Question: I have been issued F-1 and I fulfilled only 1 year of my previous J-1 HRR. It was not difficult to get it once you show all the funding documents from school. I am on a PhD program now. If I decide to stay in my home country for 3-months periods several times – can I fulfill my second year of HRR in that way? The question is does it have to be consequent or I can split it like this?
Answer: You cannot do that as far as I know. The HRR has to be in one solid 2-year chunk. Brief absences – a week or two may be permitted but should be made up by spending that much extra time in your home country.
Question: Should H-1 be renewed while the AOS is pending?
Answer: Bottom-line, I think H-1 should be renewed. A few months ago, we used to feel strongly that AOS applicants should keep their H-1 active for several reasons. EAD issuance was erratic and CIS had discontinued issuance of interim EAD’s (that is, if in 90 days your EAD is not issued, you could walk with a Infopass appointment to your local CIS office and get an EAD). Thus, EAD’s were unreliable and given for only a year. You could have interruptions in your work.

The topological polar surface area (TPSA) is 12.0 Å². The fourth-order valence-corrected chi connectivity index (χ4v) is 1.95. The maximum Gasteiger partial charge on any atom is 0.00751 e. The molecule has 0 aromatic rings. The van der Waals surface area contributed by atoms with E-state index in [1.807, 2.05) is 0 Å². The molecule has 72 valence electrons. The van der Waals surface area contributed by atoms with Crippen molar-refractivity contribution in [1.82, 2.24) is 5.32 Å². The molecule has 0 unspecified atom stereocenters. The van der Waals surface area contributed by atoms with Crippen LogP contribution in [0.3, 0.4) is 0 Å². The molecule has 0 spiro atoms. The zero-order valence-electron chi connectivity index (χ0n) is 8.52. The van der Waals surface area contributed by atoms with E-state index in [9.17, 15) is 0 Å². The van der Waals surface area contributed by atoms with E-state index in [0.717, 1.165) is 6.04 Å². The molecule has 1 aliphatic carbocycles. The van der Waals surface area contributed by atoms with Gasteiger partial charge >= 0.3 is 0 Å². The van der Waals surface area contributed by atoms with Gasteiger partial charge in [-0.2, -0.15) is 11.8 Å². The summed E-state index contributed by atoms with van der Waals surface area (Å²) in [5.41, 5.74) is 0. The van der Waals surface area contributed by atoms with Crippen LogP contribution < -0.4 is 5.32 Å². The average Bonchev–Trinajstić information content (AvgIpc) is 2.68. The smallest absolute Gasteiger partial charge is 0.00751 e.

Question: After a long-term relationship, earlier this year I married a U.S. citizen. I do not want to change my immigration status and do not wish to immigrate nor reside permanently in the United States since we both have steady jobs outside the U.S. and I do not want to leave my country. All I want is to be able to travel temporarily into the U.S. for pleasure and leisure as most tourists do, once or twice a year for a couple of weeks each time.
I want to know if I can just apply for a new B-1/B-2 tourist visa to travel into the U.S. or if my husband needs to file an I-130 petition for alien relative and I-129 and K visa thereafter instead –which I understand would be the right process if I ever wanted to adjust status or become a U.S. permanent resident.
Answer: This is up to the discretion of the consulate and then again up to CBP when you land in USA. Consulates have the discretion to issue you a B visa – despite your presumed immigrant intent – if they are convinced that you will return. This is true for all cases where a B (or F or similar) visa is sought while GC is pending or could be pending.
“To some lawyers, all facts are created equal.”
- Justice Felix Frankfurter
“Laws should be like clothes. They should be made to fit the people they serve.”
- Clarence Darrow
“A jury consists of twelve persons chosen to decide who has the better lawyer.”
- Robert Frost